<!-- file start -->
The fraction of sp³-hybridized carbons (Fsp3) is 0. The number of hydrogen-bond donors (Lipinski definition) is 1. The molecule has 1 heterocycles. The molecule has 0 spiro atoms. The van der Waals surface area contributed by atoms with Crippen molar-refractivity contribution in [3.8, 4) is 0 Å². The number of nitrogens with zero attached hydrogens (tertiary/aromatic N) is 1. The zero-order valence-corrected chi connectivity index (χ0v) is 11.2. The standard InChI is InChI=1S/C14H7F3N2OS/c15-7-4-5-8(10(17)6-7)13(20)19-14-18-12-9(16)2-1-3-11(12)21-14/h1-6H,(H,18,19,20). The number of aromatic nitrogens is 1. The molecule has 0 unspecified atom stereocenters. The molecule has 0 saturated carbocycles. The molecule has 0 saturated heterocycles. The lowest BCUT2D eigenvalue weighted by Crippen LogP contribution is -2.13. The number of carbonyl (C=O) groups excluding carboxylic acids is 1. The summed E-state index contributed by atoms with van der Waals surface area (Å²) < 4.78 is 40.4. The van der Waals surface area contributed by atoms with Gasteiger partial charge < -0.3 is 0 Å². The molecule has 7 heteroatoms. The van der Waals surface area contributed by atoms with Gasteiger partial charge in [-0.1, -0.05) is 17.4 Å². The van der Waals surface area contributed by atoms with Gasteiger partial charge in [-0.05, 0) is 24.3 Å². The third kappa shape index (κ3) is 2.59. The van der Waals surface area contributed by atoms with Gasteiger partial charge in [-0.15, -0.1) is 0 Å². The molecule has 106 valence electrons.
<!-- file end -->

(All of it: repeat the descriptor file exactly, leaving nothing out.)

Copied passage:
The fraction of sp³-hybridized carbons (Fsp3) is 0. The number of hydrogen-bond donors (Lipinski definition) is 1. The molecule has 1 heterocycles. The molecule has 0 spiro atoms. The van der Waals surface area contributed by atoms with Crippen molar-refractivity contribution in [3.8, 4) is 0 Å². The number of nitrogens with zero attached hydrogens (tertiary/aromatic N) is 1. The zero-order valence-corrected chi connectivity index (χ0v) is 11.2. The standard InChI is InChI=1S/C14H7F3N2OS/c15-7-4-5-8(10(17)6-7)13(20)19-14-18-12-9(16)2-1-3-11(12)21-14/h1-6H,(H,18,19,20). The number of aromatic nitrogens is 1. The molecule has 0 unspecified atom stereocenters. The molecule has 0 saturated carbocycles. The molecule has 0 saturated heterocycles. The lowest BCUT2D eigenvalue weighted by Crippen LogP contribution is -2.13. The number of carbonyl (C=O) groups excluding carboxylic acids is 1. The summed E-state index contributed by atoms with van der Waals surface area (Å²) < 4.78 is 40.4. The van der Waals surface area contributed by atoms with Gasteiger partial charge < -0.3 is 0 Å². The molecule has 7 heteroatoms. The van der Waals surface area contributed by atoms with Gasteiger partial charge in [-0.1, -0.05) is 17.4 Å². The van der Waals surface area contributed by atoms with Gasteiger partial charge in [-0.05, 0) is 24.3 Å². The third kappa shape index (κ3) is 2.59. The van der Waals surface area contributed by atoms with Gasteiger partial charge in [-0.15, -0.1) is 0 Å². The molecule has 106 valence electrons.